The authors provide fascinating historical perspective on the emergence of the New Right in America. Before conservatism was perceived as a true political movement, many Americans of the mid-1950s were "stealth grumblers" of the Right who were very troubled by the spread of communism. Foremost, they considered themselves fierce anti-communists. However -- and this is key -- they did not self-identify as part of a political movement simply because no organized movement existed at the time. The "stealth grumblers" were seeking to rally around leadership, but there was none to be found. Americans of that era were surrounded by all things liberal -- liberal media, liberal labor unions, and liberal politicians such as Republican President Dwight D.Eisenhower. Right-leaning publications were essentially limited to Human Events, Freeman, and for the common man, Reader's Digest.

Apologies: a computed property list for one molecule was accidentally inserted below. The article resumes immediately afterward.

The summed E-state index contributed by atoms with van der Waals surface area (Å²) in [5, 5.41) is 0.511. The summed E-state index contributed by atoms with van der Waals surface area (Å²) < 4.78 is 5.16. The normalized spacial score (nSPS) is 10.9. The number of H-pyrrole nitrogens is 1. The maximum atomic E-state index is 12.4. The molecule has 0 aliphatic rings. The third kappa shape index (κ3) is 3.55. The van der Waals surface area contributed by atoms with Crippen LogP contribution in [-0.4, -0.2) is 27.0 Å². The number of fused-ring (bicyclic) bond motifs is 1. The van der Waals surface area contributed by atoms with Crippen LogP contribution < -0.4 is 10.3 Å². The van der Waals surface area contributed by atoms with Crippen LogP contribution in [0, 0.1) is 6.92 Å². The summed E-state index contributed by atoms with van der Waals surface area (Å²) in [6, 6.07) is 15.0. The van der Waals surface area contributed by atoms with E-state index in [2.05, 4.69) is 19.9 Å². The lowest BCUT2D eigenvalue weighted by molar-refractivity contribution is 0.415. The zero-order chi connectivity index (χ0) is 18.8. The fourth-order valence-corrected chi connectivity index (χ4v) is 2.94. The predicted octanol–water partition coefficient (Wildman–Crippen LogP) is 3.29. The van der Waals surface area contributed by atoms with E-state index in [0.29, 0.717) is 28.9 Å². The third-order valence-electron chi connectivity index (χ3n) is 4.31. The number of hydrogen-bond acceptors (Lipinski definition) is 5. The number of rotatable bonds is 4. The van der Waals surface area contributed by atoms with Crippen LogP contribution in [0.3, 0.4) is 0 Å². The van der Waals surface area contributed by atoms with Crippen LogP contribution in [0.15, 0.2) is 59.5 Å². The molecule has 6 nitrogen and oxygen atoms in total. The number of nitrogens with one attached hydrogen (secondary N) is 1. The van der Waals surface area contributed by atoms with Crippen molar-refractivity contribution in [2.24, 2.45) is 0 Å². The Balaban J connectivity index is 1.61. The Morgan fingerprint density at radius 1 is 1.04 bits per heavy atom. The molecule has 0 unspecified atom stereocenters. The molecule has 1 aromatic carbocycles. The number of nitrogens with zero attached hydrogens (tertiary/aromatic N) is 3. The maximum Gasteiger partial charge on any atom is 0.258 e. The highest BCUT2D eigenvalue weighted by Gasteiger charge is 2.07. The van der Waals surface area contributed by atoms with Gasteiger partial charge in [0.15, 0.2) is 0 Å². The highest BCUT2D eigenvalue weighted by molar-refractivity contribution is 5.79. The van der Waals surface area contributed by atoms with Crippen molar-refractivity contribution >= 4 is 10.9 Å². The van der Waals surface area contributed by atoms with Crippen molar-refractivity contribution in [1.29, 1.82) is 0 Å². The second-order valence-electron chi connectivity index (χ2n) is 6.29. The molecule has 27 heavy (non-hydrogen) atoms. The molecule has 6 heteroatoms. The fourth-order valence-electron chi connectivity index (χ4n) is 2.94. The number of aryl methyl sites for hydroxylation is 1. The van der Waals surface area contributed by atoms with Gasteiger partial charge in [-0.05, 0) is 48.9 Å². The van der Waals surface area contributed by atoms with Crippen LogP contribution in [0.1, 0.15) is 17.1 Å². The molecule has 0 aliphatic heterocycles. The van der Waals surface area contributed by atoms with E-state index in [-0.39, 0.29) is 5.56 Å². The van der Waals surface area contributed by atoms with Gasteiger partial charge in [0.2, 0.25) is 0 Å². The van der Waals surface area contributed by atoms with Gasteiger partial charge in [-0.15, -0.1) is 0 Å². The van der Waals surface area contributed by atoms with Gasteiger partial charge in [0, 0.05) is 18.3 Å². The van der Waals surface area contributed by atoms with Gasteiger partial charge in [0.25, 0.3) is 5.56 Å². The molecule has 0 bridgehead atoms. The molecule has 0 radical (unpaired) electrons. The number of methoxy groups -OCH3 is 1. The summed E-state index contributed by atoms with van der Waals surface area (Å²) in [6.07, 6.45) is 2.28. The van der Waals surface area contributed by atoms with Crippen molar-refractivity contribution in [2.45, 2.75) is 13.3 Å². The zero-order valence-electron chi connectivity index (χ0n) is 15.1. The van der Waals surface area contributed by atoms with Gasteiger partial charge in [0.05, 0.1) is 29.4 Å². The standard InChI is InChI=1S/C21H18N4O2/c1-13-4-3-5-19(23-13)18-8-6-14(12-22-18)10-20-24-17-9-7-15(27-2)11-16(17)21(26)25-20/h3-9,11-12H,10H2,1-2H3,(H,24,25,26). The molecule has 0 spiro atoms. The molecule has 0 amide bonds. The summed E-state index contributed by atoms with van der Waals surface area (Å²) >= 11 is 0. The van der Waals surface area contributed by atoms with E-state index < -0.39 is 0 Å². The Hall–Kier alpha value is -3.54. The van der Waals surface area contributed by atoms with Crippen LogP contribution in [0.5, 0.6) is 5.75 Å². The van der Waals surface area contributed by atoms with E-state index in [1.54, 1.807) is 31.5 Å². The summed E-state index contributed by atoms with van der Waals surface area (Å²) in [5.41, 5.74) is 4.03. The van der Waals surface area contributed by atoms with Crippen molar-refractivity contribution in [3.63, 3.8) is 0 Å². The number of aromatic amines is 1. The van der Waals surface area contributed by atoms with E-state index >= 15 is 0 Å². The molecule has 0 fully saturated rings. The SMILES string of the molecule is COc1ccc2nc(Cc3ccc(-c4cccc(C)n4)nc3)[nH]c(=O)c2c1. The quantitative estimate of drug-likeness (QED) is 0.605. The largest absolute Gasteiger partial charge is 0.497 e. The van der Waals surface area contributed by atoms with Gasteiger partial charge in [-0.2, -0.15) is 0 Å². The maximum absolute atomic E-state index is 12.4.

The authors note that a nascent political movement is well-served by a dynamic debater and activist intellectual to promote ideas. That identifiable leader spearheading conservatism appeared in the person of William F.Buckley, Jr.who created National Review magazine. William A. Rusher, who became publisher of the magazine in 1957, was also indispensable to the movement since he was "dedicated to waging political war against Liberals, rather than merely restating conservative principles in some safely abstract form." However, to advance the cause, Buckley et al. did not limit themselves to battles with liberals only. The National Review crowd made the wise strategic calculation to eject the "deviationists" that would have inevitably imperiled the conservative movement. The authors state, "The purpose of these purges was to keep the new movement on the path to power, without giving liberals handy targets for scaring the American people about a threat from the Right." Buckley and his inner circle understood that the conservative movement had to break with two particular groups, the anti-religious Ayn Rand Objectivists and the conspiratorial-minded members of the John Birch Society. These organizations continue to spew harsh rhetoric at William F.Buckley to this day.